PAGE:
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Article by Shuchi

Shuchi lives in Bangalore (mostly), when she isn't traveling out of town for work. She adores theatre and writes about plays she watches whenever she gets a chance.
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5 Comments to “Review: Nothing Like Lear”

  1. This sounds more like a reinterpretation than a spoof. Having said that I’ve always been hesitant to watch plays “spoofing” Shakespeare. It would be hard to improve on the original.

    June 27th, 2012 6:57 pm

  2. Hi Shuchi,

    Your review is refreshing to say the least. Glad to have come across a real theatre enthusiast such as you. Watched it the day before and here is what i have got to say.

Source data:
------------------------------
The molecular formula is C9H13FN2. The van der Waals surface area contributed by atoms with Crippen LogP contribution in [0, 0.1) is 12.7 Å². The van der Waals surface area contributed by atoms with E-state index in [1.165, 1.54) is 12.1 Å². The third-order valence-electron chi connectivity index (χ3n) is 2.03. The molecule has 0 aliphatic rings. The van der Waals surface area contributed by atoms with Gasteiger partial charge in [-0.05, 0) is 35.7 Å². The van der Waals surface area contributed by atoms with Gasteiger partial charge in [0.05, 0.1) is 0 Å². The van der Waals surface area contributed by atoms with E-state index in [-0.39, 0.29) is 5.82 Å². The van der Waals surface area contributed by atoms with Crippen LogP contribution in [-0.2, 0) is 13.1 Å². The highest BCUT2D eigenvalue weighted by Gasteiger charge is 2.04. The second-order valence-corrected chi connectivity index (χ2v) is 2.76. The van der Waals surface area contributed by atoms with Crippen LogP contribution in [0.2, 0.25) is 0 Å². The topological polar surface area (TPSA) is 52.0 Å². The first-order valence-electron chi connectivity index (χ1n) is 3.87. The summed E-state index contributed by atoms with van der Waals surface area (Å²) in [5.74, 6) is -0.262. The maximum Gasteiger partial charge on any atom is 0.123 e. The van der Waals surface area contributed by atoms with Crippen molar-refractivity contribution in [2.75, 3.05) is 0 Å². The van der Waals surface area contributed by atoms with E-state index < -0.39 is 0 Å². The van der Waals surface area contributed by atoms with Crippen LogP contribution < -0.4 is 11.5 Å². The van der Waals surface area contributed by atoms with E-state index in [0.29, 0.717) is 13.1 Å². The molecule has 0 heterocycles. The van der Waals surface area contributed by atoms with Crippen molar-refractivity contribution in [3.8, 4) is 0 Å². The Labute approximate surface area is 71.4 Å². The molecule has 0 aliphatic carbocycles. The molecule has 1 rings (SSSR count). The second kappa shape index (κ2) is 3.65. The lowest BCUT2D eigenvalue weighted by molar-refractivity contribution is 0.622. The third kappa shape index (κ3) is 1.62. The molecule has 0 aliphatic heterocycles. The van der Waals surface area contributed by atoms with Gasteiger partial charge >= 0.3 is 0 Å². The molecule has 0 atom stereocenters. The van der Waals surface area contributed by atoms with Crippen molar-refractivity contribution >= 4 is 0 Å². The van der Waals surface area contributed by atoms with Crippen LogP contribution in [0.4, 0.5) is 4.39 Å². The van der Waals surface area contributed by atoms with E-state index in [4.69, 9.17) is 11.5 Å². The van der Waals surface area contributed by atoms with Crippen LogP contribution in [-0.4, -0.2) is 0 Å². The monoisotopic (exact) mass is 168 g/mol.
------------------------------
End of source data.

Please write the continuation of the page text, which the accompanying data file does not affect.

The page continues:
“Nothing Like Lear”- Directed and Written by Rajat Kapoor, Performed to perfection by Vinay Pathak.
    Your attention dissolves into a lucid dream as the totem endlessly swings on. Though abstract at its core, it strives to be contemporary thereby lending itself a poignant appeal.
    Rajat Kapoor, in his own vision brushes off his trademark of sophistication and elegance to the script.